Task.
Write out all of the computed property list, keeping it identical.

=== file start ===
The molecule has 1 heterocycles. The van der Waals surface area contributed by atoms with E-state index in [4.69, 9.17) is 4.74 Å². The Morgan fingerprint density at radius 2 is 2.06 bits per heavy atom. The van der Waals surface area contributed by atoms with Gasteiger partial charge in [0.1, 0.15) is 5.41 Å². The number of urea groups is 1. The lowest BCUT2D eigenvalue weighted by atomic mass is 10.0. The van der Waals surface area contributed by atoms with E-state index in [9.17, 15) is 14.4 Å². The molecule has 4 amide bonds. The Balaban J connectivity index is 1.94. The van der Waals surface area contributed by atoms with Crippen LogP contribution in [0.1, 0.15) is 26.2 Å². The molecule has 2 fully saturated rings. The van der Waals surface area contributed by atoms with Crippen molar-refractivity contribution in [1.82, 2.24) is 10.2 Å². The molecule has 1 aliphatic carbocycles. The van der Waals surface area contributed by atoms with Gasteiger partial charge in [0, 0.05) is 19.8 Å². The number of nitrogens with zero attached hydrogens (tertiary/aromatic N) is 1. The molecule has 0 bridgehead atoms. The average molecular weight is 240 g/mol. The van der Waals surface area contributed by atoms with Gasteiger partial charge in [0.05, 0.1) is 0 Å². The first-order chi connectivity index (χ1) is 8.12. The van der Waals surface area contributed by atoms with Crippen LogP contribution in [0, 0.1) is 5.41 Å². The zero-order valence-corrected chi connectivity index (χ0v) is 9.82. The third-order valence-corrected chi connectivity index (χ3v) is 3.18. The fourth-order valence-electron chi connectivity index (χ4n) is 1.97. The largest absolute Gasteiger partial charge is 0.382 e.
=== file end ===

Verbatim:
The molecule has 1 heterocycles. The van der Waals surface area contributed by atoms with E-state index in [4.69, 9.17) is 4.74 Å². The Morgan fingerprint density at radius 2 is 2.06 bits per heavy atom. The van der Waals surface area contributed by atoms with Gasteiger partial charge in [0.1, 0.15) is 5.41 Å². The number of urea groups is 1. The lowest BCUT2D eigenvalue weighted by atomic mass is 10.0. The van der Waals surface area contributed by atoms with E-state index in [9.17, 15) is 14.4 Å². The molecule has 4 amide bonds. The Balaban J connectivity index is 1.94. The van der Waals surface area contributed by atoms with Crippen LogP contribution in [0.1, 0.15) is 26.2 Å². The molecule has 2 fully saturated rings. The van der Waals surface area contributed by atoms with Crippen molar-refractivity contribution in [1.82, 2.24) is 10.2 Å². The molecule has 1 aliphatic carbocycles. The van der Waals surface area contributed by atoms with Gasteiger partial charge in [0, 0.05) is 19.8 Å². The number of nitrogens with zero attached hydrogens (tertiary/aromatic N) is 1. The molecule has 0 bridgehead atoms. The average molecular weight is 240 g/mol. The van der Waals surface area contributed by atoms with Gasteiger partial charge in [0.05, 0.1) is 0 Å². The first-order chi connectivity index (χ1) is 8.12. The van der Waals surface area contributed by atoms with Crippen LogP contribution in [0, 0.1) is 5.41 Å². The zero-order valence-corrected chi connectivity index (χ0v) is 9.82. The third-order valence-corrected chi connectivity index (χ3v) is 3.18. The fourth-order valence-electron chi connectivity index (χ4n) is 1.97. The largest absolute Gasteiger partial charge is 0.382 e.